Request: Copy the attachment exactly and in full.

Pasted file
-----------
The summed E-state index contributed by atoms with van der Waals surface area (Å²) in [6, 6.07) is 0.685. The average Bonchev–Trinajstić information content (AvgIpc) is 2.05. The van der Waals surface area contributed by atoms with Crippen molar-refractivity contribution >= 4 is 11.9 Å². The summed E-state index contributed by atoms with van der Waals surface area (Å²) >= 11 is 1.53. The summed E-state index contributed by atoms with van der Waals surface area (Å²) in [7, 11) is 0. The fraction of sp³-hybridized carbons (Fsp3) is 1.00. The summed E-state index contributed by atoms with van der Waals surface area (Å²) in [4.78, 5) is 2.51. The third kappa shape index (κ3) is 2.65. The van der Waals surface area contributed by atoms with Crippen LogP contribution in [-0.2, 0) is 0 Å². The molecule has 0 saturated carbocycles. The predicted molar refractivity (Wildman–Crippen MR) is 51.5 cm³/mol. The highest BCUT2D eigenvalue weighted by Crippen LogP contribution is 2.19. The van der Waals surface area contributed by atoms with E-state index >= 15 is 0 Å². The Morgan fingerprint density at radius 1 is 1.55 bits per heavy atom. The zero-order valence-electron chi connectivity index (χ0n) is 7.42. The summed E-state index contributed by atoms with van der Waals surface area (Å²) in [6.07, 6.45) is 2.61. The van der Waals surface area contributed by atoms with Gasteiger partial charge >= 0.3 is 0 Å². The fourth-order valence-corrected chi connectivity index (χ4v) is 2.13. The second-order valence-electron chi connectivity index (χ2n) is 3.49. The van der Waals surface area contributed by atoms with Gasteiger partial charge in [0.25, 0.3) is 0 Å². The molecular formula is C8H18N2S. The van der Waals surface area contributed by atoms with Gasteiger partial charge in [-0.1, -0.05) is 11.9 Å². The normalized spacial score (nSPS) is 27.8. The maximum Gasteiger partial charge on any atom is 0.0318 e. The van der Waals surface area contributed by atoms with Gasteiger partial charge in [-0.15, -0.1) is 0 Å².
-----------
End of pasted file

The summed E-state index contributed by atoms with van der Waals surface area (Å²) in [6, 6.07) is 0.685. The average Bonchev–Trinajstić information content (AvgIpc) is 2.05. The van der Waals surface area contributed by atoms with Crippen molar-refractivity contribution >= 4 is 11.9 Å². The summed E-state index contributed by atoms with van der Waals surface area (Å²) >= 11 is 1.53. The summed E-state index contributed by atoms with van der Waals surface area (Å²) in [7, 11) is 0. The fraction of sp³-hybridized carbons (Fsp3) is 1.00. The summed E-state index contributed by atoms with van der Waals surface area (Å²) in [4.78, 5) is 2.51. The third kappa shape index (κ3) is 2.65. The van der Waals surface area contributed by atoms with Crippen LogP contribution in [-0.2, 0) is 0 Å². The molecule has 0 saturated carbocycles. The predicted molar refractivity (Wildman–Crippen MR) is 51.5 cm³/mol. The highest BCUT2D eigenvalue weighted by Crippen LogP contribution is 2.19. The van der Waals surface area contributed by atoms with E-state index >= 15 is 0 Å². The Morgan fingerprint density at radius 1 is 1.55 bits per heavy atom. The zero-order valence-electron chi connectivity index (χ0n) is 7.42. The summed E-state index contributed by atoms with van der Waals surface area (Å²) in [6.07, 6.45) is 2.61. The van der Waals surface area contributed by atoms with Gasteiger partial charge >= 0.3 is 0 Å². The fourth-order valence-corrected chi connectivity index (χ4v) is 2.13. The second-order valence-electron chi connectivity index (χ2n) is 3.49. The van der Waals surface area contributed by atoms with Gasteiger partial charge in [0.25, 0.3) is 0 Å². The molecular formula is C8H18N2S. The van der Waals surface area contributed by atoms with Gasteiger partial charge in [-0.1, -0.05) is 11.9 Å². The normalized spacial score (nSPS) is 27.8. The maximum Gasteiger partial charge on any atom is 0.0318 e. The van der Waals surface area contributed by atoms with Gasteiger partial charge in [-0.15, -0.1) is 0 Å².